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Latest T cell Stories

2012-03-14 20:46:55

Researchers at the RIKEN Omics Science Center (OSC) have successfully developed and demonstrated a new experimental technique for producing cells with specific functions through the artificial reconstruction of transcriptional regulatory networks. As an alternative to induced pluripotent stem cells, the technique promises to enable faster and more efficient production of functional cells for use in cancer therapy and a variety of other areas. Starting with the first-ever production of...

2012-03-14 12:46:43

Since the mid-1990s, doctors have had the protein Mer in their sights — it coats the outside of cancer cells, transmitting signals inside the cells that aid their uncontrolled growth. A University of Colorado Cancer Center study, recently published in the journal PLoS ONE, found another home for Mer — inside cancer cells´ nuclei — and perhaps another role for this protein that can point the way to novel, targeted treatments. “We´ve known that leukemic B...

2012-03-02 14:20:19

Upon fertilisation, a single cell is formed when egg and sperm fuse. Our entire body, with more than 200 specialised cell types and billions of cells are formed from this single cell. It is a scientific mystery how the early stem cells know what cell type to become, but a precise timing of the process is crucial for correct development and function of our body. Researchers across the world chase knowledge about our stem cells, as this knowledge holds great promises for development of...

2012-02-24 18:00:05

Cells that die naturally generate a lot of internal debris that can trigger the immune system to attack the body, leading to diseases such as lupus. Now Georgia Health Sciences University researchers report that an enzyme known to help keep a woman's immune system from attacking a fetus also helps block development of these autoimmune diseases that target healthy tissues, such as DNA or joints. The findings point toward new treatment strategies for autoimmune diseases, which are on the...

2012-02-13 13:17:30

2,000-year-old herb regulates autoimmunity and inflammation For roughly two thousand years, Chinese herbalists have treated Malaria using a root extract, commonly known as Chang Shan, from a type of hydrangea that grows in Tibet and Nepal. More recent studies suggest that halofuginone, a compound derived from this extract's bioactive ingredient, could be used to treat many autoimmune disorders as well. Now, researchers from the Harvard School of Dental Medicine have discovered the...

2012-02-08 14:50:52

Immunological diseases, such as eczema and asthma, are on the increase in westernised society and represent a major challenge for 21st century medicine. A new study has shown, for the first time, that growing up on a farm directly affects the regulation of the immune system and causes a reduction in the immunological responses to food proteins. The research, led by the University of Bristol's School of Veterinary Sciences, found that spending early life in a complex farm environment...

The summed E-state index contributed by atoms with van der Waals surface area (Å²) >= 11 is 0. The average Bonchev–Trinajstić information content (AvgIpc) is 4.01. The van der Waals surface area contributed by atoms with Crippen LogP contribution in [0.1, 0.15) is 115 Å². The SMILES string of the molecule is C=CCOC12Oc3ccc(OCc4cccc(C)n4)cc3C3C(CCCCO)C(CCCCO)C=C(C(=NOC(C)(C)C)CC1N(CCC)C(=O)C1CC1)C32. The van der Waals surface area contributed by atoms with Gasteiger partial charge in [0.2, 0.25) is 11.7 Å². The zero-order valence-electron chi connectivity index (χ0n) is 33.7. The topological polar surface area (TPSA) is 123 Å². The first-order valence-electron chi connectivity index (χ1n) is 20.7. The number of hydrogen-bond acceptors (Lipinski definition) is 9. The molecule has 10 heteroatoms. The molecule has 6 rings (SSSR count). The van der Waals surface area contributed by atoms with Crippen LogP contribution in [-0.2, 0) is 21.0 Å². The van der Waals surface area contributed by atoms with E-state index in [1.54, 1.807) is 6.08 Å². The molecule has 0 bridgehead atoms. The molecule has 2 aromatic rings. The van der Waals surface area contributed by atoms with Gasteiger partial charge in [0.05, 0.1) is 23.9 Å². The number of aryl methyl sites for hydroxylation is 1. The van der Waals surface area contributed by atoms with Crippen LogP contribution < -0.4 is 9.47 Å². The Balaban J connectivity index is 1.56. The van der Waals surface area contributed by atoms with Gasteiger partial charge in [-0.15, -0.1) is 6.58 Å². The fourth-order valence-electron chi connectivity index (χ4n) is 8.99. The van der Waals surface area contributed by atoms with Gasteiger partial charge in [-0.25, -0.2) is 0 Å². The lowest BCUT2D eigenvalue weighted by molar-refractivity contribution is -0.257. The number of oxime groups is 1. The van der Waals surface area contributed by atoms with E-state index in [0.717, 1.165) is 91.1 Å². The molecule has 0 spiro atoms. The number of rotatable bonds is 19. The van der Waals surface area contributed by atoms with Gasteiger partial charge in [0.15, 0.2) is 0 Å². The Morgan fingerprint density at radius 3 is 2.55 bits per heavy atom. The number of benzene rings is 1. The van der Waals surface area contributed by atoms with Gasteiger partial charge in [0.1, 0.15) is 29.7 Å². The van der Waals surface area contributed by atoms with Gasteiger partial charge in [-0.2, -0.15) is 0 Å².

2012-01-27 11:26:53

SENP1 prevents crucial gene-activator STAT5 from becoming trapped in nucleus When SUMO grips STAT5, a protein that activates genes, it blocks the healthy embryonic development of immune B cells and T cells unless its nemesis breaks the hold, a research team led by scientists at The University of Texas MD Anderson Cancer Center reports today in Molecular Cell. "This research extends the activity of SUMO and the Sentrin/SUMO-specific protease 1 (SENP1) to the field of immunology, in...

2012-01-25 12:45:20

Leukemic cutaneous T-cell lymphoma (L-CTCL) is a leukemia arising from T-cells, a type of white blood cell. This cancer can involve the skin and other organs, and patients often die within three years. Rachael A. Clark, MD, PhD, BWH assistant professor of dermatology and associate dermatologist and Thomas Kupper, MD, BWH Department of Dermatology chairman and their colleagues now report a new study that low-dose Campath (alemtuzumab) not only treats patients with L-CTCL but does so without...


Latest T cell Reference Libraries

Thymus
2013-03-04 12:56:08

The thymus gland is an endocrine organ of the immune system located anteriolateral to the trachea and in between the lungs. Its primary function is to build T lymphocytes for the body’s immune system; therefore, it is most important during childhood and puberty, when it reaches its maximum size. After puberty, it will begin to atrophy and shrink in size. Old age generally brings about hypotrophy of the thymus. In children the thymus is grayish-pink in color and in adults it is yellow. On...

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Word of the Day
siliqua
  • A Roman unit of weight, 1⁄1728 of a pound.
  • A weight of four grains used in weighing gold and precious stones; a carat.
  • In anatomy, a formation suggesting a husk or pod.
  • The lowest unit in the Roman coinage, the twenty-fourth part of a solidus.
  • A coin of base silver of the Gothic and Lombard kings of Italy.
'Siliqua' comes from a Latin word meaning 'a pod.'
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